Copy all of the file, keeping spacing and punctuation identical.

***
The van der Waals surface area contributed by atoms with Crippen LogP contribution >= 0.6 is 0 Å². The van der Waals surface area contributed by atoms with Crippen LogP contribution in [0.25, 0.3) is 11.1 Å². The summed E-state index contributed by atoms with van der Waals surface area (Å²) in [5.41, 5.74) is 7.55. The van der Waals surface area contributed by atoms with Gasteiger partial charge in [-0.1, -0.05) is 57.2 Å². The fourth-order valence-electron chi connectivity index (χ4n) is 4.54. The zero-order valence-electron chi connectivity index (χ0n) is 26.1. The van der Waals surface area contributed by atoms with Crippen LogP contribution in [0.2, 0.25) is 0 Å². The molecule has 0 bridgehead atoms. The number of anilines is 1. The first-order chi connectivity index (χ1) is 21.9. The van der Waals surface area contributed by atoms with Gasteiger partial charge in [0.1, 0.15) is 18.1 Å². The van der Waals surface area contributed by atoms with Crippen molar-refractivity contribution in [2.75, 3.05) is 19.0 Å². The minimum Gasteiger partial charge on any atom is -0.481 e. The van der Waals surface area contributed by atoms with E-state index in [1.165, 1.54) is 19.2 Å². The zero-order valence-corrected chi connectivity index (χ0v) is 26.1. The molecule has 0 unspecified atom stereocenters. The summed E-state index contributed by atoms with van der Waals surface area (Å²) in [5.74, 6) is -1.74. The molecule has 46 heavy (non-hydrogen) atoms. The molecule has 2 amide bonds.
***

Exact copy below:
The van der Waals surface area contributed by atoms with Crippen LogP contribution >= 0.6 is 0 Å². The van der Waals surface area contributed by atoms with Crippen LogP contribution in [0.25, 0.3) is 11.1 Å². The summed E-state index contributed by atoms with van der Waals surface area (Å²) in [5.41, 5.74) is 7.55. The van der Waals surface area contributed by atoms with Gasteiger partial charge in [-0.1, -0.05) is 57.2 Å². The fourth-order valence-electron chi connectivity index (χ4n) is 4.54. The zero-order valence-electron chi connectivity index (χ0n) is 26.1. The van der Waals surface area contributed by atoms with Crippen LogP contribution in [0.2, 0.25) is 0 Å². The molecule has 0 bridgehead atoms. The number of anilines is 1. The first-order chi connectivity index (χ1) is 21.9. The van der Waals surface area contributed by atoms with Gasteiger partial charge in [0.1, 0.15) is 18.1 Å². The van der Waals surface area contributed by atoms with Crippen molar-refractivity contribution in [2.75, 3.05) is 19.0 Å². The minimum Gasteiger partial charge on any atom is -0.481 e. The van der Waals surface area contributed by atoms with E-state index in [1.165, 1.54) is 19.2 Å². The zero-order valence-corrected chi connectivity index (χ0v) is 26.1. The molecule has 0 unspecified atom stereocenters. The summed E-state index contributed by atoms with van der Waals surface area (Å²) in [5.74, 6) is -1.74. The molecule has 46 heavy (non-hydrogen) atoms. The molecule has 2 amide bonds.